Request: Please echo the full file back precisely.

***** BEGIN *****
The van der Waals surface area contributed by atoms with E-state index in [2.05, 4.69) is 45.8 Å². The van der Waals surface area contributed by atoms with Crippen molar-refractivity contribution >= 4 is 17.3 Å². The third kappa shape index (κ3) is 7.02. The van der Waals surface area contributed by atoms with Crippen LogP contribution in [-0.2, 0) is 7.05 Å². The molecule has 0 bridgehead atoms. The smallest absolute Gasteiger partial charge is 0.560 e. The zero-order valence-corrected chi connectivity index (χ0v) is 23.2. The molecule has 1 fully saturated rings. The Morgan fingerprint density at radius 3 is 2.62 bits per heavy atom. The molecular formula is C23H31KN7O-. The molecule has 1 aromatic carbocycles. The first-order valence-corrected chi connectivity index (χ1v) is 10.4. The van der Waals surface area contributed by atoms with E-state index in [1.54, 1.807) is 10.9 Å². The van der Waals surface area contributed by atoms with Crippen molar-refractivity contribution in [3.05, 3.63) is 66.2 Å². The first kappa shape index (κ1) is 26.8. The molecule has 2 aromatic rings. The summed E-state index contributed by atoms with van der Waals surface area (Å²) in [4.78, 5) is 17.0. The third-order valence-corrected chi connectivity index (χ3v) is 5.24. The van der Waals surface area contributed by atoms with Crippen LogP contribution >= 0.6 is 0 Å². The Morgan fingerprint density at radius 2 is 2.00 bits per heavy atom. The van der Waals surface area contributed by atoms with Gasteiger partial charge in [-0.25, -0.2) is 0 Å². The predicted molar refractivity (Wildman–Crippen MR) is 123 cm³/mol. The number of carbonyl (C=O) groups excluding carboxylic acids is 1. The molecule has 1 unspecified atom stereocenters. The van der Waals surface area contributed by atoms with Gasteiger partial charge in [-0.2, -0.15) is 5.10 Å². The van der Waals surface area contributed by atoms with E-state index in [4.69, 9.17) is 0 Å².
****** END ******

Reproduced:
The van der Waals surface area contributed by atoms with E-state index in [2.05, 4.69) is 45.8 Å². The van der Waals surface area contributed by atoms with Crippen molar-refractivity contribution >= 4 is 17.3 Å². The third kappa shape index (κ3) is 7.02. The van der Waals surface area contributed by atoms with Crippen LogP contribution in [-0.2, 0) is 7.05 Å². The molecule has 0 bridgehead atoms. The smallest absolute Gasteiger partial charge is 0.560 e. The zero-order valence-corrected chi connectivity index (χ0v) is 23.2. The molecule has 1 fully saturated rings. The Morgan fingerprint density at radius 3 is 2.62 bits per heavy atom. The molecular formula is C23H31KN7O-. The molecule has 1 aromatic carbocycles. The first-order valence-corrected chi connectivity index (χ1v) is 10.4. The van der Waals surface area contributed by atoms with E-state index in [1.54, 1.807) is 10.9 Å². The van der Waals surface area contributed by atoms with Crippen molar-refractivity contribution in [3.05, 3.63) is 66.2 Å². The first kappa shape index (κ1) is 26.8. The molecule has 2 aromatic rings. The summed E-state index contributed by atoms with van der Waals surface area (Å²) in [4.78, 5) is 17.0. The third-order valence-corrected chi connectivity index (χ3v) is 5.24. The van der Waals surface area contributed by atoms with Crippen LogP contribution >= 0.6 is 0 Å². The Morgan fingerprint density at radius 2 is 2.00 bits per heavy atom. The van der Waals surface area contributed by atoms with Gasteiger partial charge in [-0.25, -0.2) is 0 Å². The predicted molar refractivity (Wildman–Crippen MR) is 123 cm³/mol. The number of carbonyl (C=O) groups excluding carboxylic acids is 1. The molecule has 1 unspecified atom stereocenters. The van der Waals surface area contributed by atoms with Gasteiger partial charge in [-0.2, -0.15) is 5.10 Å². The van der Waals surface area contributed by atoms with E-state index in [4.69, 9.17) is 0 Å².